The Dreidel game was meant to teach the Torah and Hebrew in secret during the times Jews were outlawed by the Greek King Antiochus IV.

Another tradition for kids is the giving of the Hanukkah gelt, “Gelt” is a Hebrew term for “Money“. In the original context, gelt was given in ancient times as a thank-you gift to laborers. Hanukkah celebrations then meant giving the itinerant workers extra pay. But in the celebration of modern-day Hanukkah, it comes in the form of chocolate. The treats are covered in shiny gold or silver-colored foil to represent a currency.

To get these chocolatey and creamy treats you can view them here.

Traditional Hanukkah Food

The celebration of Hanukkah like other festivities has traditional food on the menu. During the 8 day holiday the treats served by the Jewish communities are as follows:

1) Latkes: It is made up of ground potatoes mixed with onion, egg, flour, and seasonings that are shallow-fried. It is also known as potato pancakes.

2) Kugel: It is egg noodle pudding or casserole served as a side dish. One can choose if you want it with a savory or sweet flavor. A definite favorite on the Hanukkah meal table.

3) Matzo ball soup: Matzo balls are soup dumplings made from ground Matzo meal. Matzo meal is a traditional Jewish unleaved bread. It is also called Matzah or Matza. Chicken broth is often used to be paired up with Matzo balls to make a hot and tasty treat.

Since it is a tedious job you can opt to purchase a ready-made one. You can get and try out this jarred treat here.

4) Sufganiyot or Jelly-filled Donuts: The dough is usually filled with jelly or custard. It is deep-fried and coated with powdered sugar. A favored sweet indulgence of many that never disappoints.

5) Rugelach: A pastry with sweet fillings inside. It is usually shaped into a triangle. The fillings could be raisins, cinnamon, chocolate, and fruit preserves. A treat for the sweet lovers out there. Gift a friend with this unique Jewish pastry. Click the link for details.

6) Challah: A handcrafted braided bread that is always in attendance in Jewish celebrations. The dough is a mixture of flour, egg, water, butter, yeast, salt, sugar, and oil. It is topped with sesame or poppy seeds after it is cooked.

7) Knish: These are golden brown square or rectangular treats with fillings inside. The filling can be mashed potatoes, cheese, sweet potato, beans, or spinach. It is a good appetizer or can even be a suitable snack.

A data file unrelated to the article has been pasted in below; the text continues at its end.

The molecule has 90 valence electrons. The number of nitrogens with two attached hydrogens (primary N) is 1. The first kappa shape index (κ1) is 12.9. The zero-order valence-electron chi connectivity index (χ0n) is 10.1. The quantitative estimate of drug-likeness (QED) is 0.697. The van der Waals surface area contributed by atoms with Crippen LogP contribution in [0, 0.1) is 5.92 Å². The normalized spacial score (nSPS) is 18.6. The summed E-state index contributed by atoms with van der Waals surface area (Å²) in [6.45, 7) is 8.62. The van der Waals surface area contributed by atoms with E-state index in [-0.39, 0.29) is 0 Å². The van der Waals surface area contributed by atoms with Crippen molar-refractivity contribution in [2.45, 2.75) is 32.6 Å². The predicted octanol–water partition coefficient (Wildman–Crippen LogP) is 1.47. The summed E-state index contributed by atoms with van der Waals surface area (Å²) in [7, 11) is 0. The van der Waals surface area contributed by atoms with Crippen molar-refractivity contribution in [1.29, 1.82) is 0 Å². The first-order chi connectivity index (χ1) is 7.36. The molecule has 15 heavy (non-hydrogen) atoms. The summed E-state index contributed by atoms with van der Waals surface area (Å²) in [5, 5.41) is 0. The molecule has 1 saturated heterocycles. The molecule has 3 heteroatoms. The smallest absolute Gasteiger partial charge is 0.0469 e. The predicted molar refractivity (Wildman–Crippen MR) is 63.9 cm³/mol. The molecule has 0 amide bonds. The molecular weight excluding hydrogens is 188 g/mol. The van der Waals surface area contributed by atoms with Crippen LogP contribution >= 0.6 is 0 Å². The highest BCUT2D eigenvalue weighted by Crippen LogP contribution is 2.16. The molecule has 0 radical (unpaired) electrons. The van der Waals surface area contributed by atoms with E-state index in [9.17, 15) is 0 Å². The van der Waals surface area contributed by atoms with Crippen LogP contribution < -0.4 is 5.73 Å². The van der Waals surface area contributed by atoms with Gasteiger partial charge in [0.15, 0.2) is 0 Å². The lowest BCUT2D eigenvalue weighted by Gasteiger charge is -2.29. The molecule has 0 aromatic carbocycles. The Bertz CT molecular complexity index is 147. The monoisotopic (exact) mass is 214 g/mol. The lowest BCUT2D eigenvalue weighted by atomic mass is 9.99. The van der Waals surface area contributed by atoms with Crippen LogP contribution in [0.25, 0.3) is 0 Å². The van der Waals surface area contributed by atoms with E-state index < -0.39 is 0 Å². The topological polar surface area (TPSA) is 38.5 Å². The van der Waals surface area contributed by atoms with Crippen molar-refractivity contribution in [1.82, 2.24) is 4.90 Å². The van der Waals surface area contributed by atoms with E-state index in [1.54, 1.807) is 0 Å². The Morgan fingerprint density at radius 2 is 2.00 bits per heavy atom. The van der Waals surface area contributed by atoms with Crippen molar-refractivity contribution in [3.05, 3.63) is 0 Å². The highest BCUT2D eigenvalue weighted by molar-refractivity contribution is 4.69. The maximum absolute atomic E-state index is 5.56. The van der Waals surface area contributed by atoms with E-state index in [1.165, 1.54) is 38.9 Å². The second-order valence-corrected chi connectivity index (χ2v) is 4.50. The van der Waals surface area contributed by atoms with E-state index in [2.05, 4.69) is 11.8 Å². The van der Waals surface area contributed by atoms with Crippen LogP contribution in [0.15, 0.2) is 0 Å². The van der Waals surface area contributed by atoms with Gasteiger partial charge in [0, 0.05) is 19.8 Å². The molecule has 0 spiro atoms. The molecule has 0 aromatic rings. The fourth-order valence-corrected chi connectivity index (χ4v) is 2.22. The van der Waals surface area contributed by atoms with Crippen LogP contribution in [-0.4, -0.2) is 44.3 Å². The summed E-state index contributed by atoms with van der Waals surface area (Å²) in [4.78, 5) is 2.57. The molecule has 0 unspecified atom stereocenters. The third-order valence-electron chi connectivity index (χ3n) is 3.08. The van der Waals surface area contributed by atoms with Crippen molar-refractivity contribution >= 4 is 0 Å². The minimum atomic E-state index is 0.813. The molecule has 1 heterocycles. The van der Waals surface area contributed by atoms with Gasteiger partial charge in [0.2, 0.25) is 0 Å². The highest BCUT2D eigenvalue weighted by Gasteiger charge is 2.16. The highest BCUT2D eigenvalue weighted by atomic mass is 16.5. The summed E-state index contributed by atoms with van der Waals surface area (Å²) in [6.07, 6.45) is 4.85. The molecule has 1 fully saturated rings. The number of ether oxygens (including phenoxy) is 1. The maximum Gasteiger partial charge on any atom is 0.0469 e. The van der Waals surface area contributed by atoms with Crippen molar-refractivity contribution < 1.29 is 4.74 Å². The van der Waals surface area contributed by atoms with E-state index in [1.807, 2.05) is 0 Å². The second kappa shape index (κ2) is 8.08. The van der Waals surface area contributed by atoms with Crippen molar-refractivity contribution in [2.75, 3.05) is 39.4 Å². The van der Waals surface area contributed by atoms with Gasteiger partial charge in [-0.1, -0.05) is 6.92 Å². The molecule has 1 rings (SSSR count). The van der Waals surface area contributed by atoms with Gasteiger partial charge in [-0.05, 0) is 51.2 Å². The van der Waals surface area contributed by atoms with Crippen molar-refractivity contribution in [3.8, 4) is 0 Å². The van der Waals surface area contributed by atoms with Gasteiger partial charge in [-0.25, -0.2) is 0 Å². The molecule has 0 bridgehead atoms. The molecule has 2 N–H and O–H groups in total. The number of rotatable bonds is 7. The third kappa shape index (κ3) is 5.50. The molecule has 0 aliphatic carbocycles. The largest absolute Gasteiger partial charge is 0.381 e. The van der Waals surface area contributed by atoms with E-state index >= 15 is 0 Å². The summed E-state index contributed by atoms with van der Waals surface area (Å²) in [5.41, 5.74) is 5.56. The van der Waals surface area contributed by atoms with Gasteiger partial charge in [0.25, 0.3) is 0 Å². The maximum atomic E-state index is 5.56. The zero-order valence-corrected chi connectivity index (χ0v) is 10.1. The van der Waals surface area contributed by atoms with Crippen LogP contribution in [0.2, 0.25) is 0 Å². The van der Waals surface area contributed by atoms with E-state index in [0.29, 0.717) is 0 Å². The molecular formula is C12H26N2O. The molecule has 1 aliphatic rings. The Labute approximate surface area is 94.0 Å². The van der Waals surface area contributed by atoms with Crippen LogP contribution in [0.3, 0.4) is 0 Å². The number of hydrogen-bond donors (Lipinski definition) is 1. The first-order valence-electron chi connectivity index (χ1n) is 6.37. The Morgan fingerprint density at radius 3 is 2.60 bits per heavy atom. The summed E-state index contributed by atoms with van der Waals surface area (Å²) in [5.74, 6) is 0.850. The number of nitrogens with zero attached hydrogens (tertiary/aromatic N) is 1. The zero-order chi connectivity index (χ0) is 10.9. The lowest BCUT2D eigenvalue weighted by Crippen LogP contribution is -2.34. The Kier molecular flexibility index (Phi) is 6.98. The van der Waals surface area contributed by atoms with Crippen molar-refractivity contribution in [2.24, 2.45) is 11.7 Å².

This intricate dish has a lot of history on it. Want to learn more about it? You can indulge in Laura Silver’s book entitled: Knish: In Search of the Jewish Soul Food. Share and give the gift of knowledge to a friend on Hanukkah or any day. View the description of the book here.

What do you say during Hanukkah?

Wanting to greet a friend on Hanukkah? You can say the phrase “Hanukkah Sameach!” “Sameach” is the Hebrew term for “Happy” the meaning of the phrase “Happy Hanukkah”.

Another greeting ” Chag Sameach!” is more general in meaning which pertains to is “Happy Holiday”. Where “Chag” stands for the Hebrew word for “Holiday.”

But if you want to show off some Hebrew skills you can say “Chag Urim Sameach!”. Translated in English it means ” Happy Festival of Lights.” Where the word “Urim” is the Hebrew for “Light”.

What if a Jewish friend invited you to celebrate and witness a Menorah lighting? In order to be not clueless of the 3 Hanukkah blessings. Here is the rundown of it.

The first blessing (To be recited in all nights): Baruch atah Adonai Eloheinu Melech ha-olam, sheecheyanu v-ki’y’manu v-higianu la-z’man ha-zeh

Translated it means: Blessed are you, Our God, Ruler of the Universe, for giving is life, for sustaining us, and for enabling us to reach this season.

The second blessing (To be recited in all nights): Baruch atah Adonai, Eloheinu Melech ha’olam, she-asah nisim la’avoteinu bayamim hahem bazman hazeh.

Translated it means: Praised are You, Our God, Ruler of the universe, Who performed wondrous deeds for our ancestors in those ancient days at this season.

The third blessing (Only to be recited in the first night): Baruch atah Adonai, Elohenu Melech ha’olam, shehecheyanu, v’kiyimanu, v’higiyanu la’zman hazeh.

Translated it means: Praised are You, Our God, Ruler of the universe, Who has given us life and sustained us and enabled us to reach this season.

There you have it, the rundown of the Hanukkah festivity. Hopefully, this article helped you in understanding and appreciating the Jewish Holiday better.